Anger as battle for Cherry Tree Inn in Tintern is ended
Campaigners say they are "amazed" as a Monmouthshire pub, which featured in the first 35 editions of the Good Beer Guide, is to be turned into houses.
The Cherry Tree Inn in Tintern closed last December and the owners plan to turn it into two three-bedroom homes.
Opponents, Friends of the Cherry Tree, wanted to keep the building as a pub.
The application had been recommended for refusal, but was approved after a vote by Monmouthshire council's planning committee.
"I'm absolutely amazed," said campaigner Paul Christie.
"There was huge local support for the pub staying as a pub and we had put forward very strong ground why it shouldn't be approved.
"This is utterly against the views of people living locally. The pub has been there for hundreds of years and this is a very sad day.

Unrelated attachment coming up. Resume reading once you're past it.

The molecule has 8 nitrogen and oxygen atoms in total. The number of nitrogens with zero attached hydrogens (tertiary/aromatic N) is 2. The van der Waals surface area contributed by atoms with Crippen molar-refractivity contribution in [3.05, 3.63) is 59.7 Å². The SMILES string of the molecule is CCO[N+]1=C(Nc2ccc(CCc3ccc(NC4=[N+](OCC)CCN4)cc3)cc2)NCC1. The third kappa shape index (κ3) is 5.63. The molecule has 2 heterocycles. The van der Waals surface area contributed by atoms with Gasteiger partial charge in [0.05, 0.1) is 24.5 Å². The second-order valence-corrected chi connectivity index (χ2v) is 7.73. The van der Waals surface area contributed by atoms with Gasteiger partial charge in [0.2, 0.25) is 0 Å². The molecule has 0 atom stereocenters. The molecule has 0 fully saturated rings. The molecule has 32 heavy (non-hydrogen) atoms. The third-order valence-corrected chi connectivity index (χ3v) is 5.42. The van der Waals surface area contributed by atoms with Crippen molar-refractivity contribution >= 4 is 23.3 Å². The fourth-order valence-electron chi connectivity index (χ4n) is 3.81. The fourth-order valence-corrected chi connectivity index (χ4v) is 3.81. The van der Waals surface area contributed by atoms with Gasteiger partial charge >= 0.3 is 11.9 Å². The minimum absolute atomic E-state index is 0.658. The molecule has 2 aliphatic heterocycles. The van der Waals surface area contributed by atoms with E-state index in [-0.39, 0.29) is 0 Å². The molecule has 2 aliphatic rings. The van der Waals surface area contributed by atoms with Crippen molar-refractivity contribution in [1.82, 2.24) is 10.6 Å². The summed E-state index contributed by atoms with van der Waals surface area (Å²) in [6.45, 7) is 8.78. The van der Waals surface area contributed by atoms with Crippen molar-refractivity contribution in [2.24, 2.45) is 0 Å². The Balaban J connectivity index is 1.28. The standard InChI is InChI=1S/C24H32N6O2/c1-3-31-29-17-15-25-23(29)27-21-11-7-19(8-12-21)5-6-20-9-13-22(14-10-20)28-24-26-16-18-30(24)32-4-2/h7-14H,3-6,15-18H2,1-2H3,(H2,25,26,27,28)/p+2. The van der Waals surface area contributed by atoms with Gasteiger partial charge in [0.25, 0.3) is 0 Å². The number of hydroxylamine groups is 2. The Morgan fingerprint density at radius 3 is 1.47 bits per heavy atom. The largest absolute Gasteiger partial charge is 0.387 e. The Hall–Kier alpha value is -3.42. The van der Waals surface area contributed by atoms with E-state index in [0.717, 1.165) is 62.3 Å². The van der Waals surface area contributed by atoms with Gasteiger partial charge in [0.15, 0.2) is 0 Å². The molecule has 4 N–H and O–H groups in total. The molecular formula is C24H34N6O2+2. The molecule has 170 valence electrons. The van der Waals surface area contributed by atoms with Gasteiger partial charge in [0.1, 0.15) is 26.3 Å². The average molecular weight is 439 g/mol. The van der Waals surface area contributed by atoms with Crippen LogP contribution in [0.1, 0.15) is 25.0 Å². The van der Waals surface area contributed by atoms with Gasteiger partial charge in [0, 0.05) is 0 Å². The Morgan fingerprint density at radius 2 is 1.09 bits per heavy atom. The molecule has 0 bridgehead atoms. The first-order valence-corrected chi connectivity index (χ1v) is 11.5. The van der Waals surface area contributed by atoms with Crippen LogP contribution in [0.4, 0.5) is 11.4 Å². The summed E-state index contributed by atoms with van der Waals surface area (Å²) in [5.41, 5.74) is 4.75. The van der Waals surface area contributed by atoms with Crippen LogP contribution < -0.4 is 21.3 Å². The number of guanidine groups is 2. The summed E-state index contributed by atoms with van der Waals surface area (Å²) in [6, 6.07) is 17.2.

"We will look over the next couple of days and see what we can do."
The Cherry Tree, which was put up for sale in 2006 at an original asking price of £560,000, dates back in parts to the 17th Century.
The pub had been approved for the Good Beer Guide every year since the guide began in 1972.
It was the only Welsh pub to feature in every edition until 2008 before it had to shut its doors after being forced to remove a direction sign.
Its owner Steve Pocock, who bought the pub in 2000 with his wife Jill, say they lost trade after Monmouthshire council said their roadside sign which pointed visitors up a lane to the pub, did not comply with planning regulations.
Mr Pocock re-opened the pub in 2009, and although had lost some of its regular customers during the closure, it was said to have coped moderately.
But it closed again last December, and while the owners live in the pub now, it has not re-opened.
The owners said in their application that the Cherry Tree has been struggling financially and further hampered by the sign issue, lack of parking and the loss of a post office that was based in a shop at the premises.
"This property has not made a profit in nine years," they said. "We have constantly had to borrow again and again to keep this business open."